“For as churning cream produces butter, and as twisting the nose produces blood, so stirring up anger produces strife.” (Proverbs 30:33)
The Aussie nose is bleeding and it’s likely to keep flowing for some time. Australian society desperately needs new voices, not giving up on truth but speaking with wisdom and kindness. We need new voices, not to compete with the anger but to create a better story for the wellbeing and future of this country.
7 thoughts on “Australia is giving herself a nosebleed”
Yes well said Murray. And bravo Lisa Neville.
In this context you are quite right to call out those who are addicted to pugilistic politics.
The smoke has done more to bring this country together than anything put forward by either of the blame-gaming “two sides”.
Can I commend this YOUTUBE video (Can anything good come out of China/America?) as we Christians seek to find with the mercy of the Lord upon us our public path in these times?
Thanks for your ongoing deployment of your talent and blog-tongue as “watchman on the city gates”.
Earth, earth, earth hear the word of the Lord.
While I don’t agree with the timing of these protests, I do agree with their right to do so. The point has fairly been raised about the number of police that had to be deployed on New Year’s Eve (during the perhaps insensitive and unnecessary fireworks) not just in Melbourne and Sydney but elsewhere around Australia. The same goes for those managing crowds each night at BBL matches. We don’t complain about the resources needed for these events of entertainment, but are making a fuss about those who are exercising a democratic right to push for action on an issue which is clearly a factor exacerbating the danger of these fires?
It is certainly possible to raise our voices in criticism of things that led to this problem while at the same time giving our prayers, our time, and our donations to support those affected. Would it not be beneficial to do all we can to see this kind of disaster be better prepared for and managed in the future? This means keeping our leaders accountable.
As for the remarks defending Andrew Forrest’s generosity, firstly I would direct you to Mark 12:41-44. Then I would point out that the vast portion of his donation ($50M) is going back into his own organisation and will no doubt be spent in his own interests. Only $10M goes to the Red Cross to be used in areas of most need. Maybe he doesn’t need to be shamed over his donation, but he doesn’t exactly need to be defended or praised, either.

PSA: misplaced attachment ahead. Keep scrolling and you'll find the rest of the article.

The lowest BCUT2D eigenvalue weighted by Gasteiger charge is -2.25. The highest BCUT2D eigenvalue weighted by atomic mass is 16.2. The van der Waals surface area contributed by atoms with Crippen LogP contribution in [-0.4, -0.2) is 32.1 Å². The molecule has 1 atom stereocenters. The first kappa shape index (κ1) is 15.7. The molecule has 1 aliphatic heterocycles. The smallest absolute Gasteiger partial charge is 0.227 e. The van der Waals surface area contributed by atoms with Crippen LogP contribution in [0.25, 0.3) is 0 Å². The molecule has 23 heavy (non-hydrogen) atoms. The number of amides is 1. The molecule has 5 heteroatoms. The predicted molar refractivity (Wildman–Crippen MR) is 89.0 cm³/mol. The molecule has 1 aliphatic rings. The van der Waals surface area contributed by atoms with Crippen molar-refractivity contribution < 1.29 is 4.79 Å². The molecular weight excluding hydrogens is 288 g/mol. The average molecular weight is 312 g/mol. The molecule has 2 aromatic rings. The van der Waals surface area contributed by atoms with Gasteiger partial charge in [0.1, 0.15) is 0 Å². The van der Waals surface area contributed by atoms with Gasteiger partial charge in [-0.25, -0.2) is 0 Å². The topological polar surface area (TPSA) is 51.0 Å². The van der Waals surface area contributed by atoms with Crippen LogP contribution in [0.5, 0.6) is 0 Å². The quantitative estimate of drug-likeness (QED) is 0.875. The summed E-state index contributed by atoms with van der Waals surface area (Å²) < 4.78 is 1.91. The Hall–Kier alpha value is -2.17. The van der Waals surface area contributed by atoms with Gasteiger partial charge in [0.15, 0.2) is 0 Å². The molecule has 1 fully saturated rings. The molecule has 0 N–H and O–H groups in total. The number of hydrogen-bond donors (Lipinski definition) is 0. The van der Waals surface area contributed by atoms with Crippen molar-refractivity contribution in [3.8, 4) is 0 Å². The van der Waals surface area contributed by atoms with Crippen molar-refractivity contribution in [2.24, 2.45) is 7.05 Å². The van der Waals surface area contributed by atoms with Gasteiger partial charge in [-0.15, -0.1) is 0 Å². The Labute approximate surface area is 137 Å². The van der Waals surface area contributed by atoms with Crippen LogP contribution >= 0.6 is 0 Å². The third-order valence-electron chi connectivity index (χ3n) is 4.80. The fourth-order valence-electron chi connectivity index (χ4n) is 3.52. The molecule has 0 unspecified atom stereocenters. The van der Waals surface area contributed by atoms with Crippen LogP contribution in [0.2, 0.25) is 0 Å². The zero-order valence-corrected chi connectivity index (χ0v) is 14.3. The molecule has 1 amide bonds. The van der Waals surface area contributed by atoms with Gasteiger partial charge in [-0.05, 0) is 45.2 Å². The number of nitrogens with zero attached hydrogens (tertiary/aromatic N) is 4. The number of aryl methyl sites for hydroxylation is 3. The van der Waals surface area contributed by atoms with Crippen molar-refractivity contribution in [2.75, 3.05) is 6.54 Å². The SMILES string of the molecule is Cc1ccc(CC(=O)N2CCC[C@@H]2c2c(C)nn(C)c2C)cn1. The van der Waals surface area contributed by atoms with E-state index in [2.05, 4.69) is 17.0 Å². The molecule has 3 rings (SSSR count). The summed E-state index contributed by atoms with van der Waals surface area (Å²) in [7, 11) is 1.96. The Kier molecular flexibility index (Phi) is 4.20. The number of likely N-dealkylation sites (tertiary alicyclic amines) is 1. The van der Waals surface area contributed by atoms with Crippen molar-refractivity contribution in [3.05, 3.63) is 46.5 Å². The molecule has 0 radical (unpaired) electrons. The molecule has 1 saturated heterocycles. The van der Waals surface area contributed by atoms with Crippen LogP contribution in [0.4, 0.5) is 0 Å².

thanks Greg. I also affirm peoples right to protest. The issue is absolutely one of timing and ignoring requests from police.
I’m neither defending or praising Mr Forrest’s donation but am noting the sheer hypocrisy of those who are criticising him. The criticisms about Forrest have been less about how he is dividing his donation, but denouncing his gift because of the reasons I’ve cited above. Changing their rhetoric about Aussie generosity based on whether they like the person donating or not is hypocrisy
My son was at those very protests.
That verse is probably about personal relationships, not how to make your voice heard in matters of National policy in a modern democracy under threat from government mismanagement. The political right in Australia is starting to sound more and more like the Alt-Right in America. They deny climate science, and just continue burning and exporting coal and providing bad international leadership on the whole subject. The Australian Alt-Right complain that we ‘only’ produce 1.3% of the world’s CO2, ignoring the fact that there are 20 other countries at similar emission levels that we could lead by example, amounting to a quarter of the world’s carbon emissions.